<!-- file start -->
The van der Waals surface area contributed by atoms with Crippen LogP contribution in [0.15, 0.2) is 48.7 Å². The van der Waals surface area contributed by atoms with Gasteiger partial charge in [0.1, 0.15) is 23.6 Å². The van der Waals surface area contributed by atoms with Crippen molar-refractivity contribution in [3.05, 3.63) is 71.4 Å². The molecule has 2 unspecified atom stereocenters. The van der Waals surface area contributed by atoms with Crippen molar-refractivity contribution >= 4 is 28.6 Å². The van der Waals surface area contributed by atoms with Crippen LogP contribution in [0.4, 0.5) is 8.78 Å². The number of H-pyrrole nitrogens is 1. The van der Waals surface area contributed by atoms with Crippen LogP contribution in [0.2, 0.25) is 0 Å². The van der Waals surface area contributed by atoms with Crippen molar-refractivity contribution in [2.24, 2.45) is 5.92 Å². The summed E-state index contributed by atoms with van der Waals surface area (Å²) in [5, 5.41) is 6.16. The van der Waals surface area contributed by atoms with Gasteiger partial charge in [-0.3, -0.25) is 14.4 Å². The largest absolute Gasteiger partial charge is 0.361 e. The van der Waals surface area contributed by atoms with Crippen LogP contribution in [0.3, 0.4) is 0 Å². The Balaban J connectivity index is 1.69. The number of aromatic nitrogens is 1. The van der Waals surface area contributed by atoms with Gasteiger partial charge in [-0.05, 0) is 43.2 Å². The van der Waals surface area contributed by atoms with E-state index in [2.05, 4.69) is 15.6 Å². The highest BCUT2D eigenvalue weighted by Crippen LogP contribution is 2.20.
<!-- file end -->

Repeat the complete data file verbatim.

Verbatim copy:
The van der Waals surface area contributed by atoms with Crippen LogP contribution in [0.15, 0.2) is 48.7 Å². The van der Waals surface area contributed by atoms with Gasteiger partial charge in [0.1, 0.15) is 23.6 Å². The van der Waals surface area contributed by atoms with Crippen molar-refractivity contribution in [3.05, 3.63) is 71.4 Å². The molecule has 2 unspecified atom stereocenters. The van der Waals surface area contributed by atoms with Crippen molar-refractivity contribution >= 4 is 28.6 Å². The van der Waals surface area contributed by atoms with Crippen LogP contribution in [0.4, 0.5) is 8.78 Å². The number of H-pyrrole nitrogens is 1. The van der Waals surface area contributed by atoms with Crippen LogP contribution in [0.2, 0.25) is 0 Å². The van der Waals surface area contributed by atoms with Crippen molar-refractivity contribution in [2.24, 2.45) is 5.92 Å². The summed E-state index contributed by atoms with van der Waals surface area (Å²) in [5, 5.41) is 6.16. The van der Waals surface area contributed by atoms with Gasteiger partial charge in [-0.3, -0.25) is 14.4 Å². The largest absolute Gasteiger partial charge is 0.361 e. The van der Waals surface area contributed by atoms with Crippen LogP contribution in [0.3, 0.4) is 0 Å². The Balaban J connectivity index is 1.69. The number of aromatic nitrogens is 1. The van der Waals surface area contributed by atoms with Gasteiger partial charge in [-0.05, 0) is 43.2 Å². The van der Waals surface area contributed by atoms with E-state index in [2.05, 4.69) is 15.6 Å². The highest BCUT2D eigenvalue weighted by Crippen LogP contribution is 2.20.